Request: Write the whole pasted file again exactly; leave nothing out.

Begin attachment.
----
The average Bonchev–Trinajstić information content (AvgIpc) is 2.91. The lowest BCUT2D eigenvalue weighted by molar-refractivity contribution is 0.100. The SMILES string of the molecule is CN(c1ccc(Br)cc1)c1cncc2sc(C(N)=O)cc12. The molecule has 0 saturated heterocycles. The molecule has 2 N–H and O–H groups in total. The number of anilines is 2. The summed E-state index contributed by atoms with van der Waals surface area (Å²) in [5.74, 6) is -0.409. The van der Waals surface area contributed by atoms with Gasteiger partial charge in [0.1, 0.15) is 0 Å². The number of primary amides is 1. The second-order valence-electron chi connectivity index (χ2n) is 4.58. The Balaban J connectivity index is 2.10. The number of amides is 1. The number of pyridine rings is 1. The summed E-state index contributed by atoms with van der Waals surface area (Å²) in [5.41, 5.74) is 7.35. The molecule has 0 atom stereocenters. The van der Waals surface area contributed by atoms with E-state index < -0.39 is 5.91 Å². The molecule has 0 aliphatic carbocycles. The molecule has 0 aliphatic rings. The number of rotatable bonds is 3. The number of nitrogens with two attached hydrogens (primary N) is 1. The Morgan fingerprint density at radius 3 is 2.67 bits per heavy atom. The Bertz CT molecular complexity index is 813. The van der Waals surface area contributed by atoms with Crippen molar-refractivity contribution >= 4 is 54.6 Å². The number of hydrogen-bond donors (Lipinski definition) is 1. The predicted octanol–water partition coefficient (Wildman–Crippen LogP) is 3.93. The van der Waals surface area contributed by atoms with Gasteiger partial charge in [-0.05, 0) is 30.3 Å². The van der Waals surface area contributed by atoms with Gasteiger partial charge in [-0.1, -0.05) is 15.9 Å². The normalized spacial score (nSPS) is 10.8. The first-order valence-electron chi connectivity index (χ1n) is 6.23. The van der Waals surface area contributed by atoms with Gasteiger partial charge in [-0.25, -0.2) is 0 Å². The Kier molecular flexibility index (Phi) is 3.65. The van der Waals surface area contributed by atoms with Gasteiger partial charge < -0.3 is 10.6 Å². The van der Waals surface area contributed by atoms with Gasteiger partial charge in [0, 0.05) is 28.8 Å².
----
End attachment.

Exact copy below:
The average Bonchev–Trinajstić information content (AvgIpc) is 2.91. The lowest BCUT2D eigenvalue weighted by molar-refractivity contribution is 0.100. The SMILES string of the molecule is CN(c1ccc(Br)cc1)c1cncc2sc(C(N)=O)cc12. The molecule has 0 saturated heterocycles. The molecule has 2 N–H and O–H groups in total. The number of anilines is 2. The summed E-state index contributed by atoms with van der Waals surface area (Å²) in [5.74, 6) is -0.409. The van der Waals surface area contributed by atoms with Gasteiger partial charge in [0.1, 0.15) is 0 Å². The number of primary amides is 1. The second-order valence-electron chi connectivity index (χ2n) is 4.58. The Balaban J connectivity index is 2.10. The number of amides is 1. The number of pyridine rings is 1. The summed E-state index contributed by atoms with van der Waals surface area (Å²) in [5.41, 5.74) is 7.35. The molecule has 0 atom stereocenters. The van der Waals surface area contributed by atoms with E-state index < -0.39 is 5.91 Å². The molecule has 0 aliphatic carbocycles. The molecule has 0 aliphatic rings. The number of rotatable bonds is 3. The number of nitrogens with two attached hydrogens (primary N) is 1. The Morgan fingerprint density at radius 3 is 2.67 bits per heavy atom. The Bertz CT molecular complexity index is 813. The van der Waals surface area contributed by atoms with Crippen molar-refractivity contribution >= 4 is 54.6 Å². The number of hydrogen-bond donors (Lipinski definition) is 1. The predicted octanol–water partition coefficient (Wildman–Crippen LogP) is 3.93. The van der Waals surface area contributed by atoms with Gasteiger partial charge in [-0.05, 0) is 30.3 Å². The van der Waals surface area contributed by atoms with Gasteiger partial charge in [-0.1, -0.05) is 15.9 Å². The normalized spacial score (nSPS) is 10.8. The first-order valence-electron chi connectivity index (χ1n) is 6.23. The van der Waals surface area contributed by atoms with Gasteiger partial charge in [-0.25, -0.2) is 0 Å². The Kier molecular flexibility index (Phi) is 3.65. The van der Waals surface area contributed by atoms with Gasteiger partial charge < -0.3 is 10.6 Å². The van der Waals surface area contributed by atoms with Gasteiger partial charge in [0, 0.05) is 28.8 Å².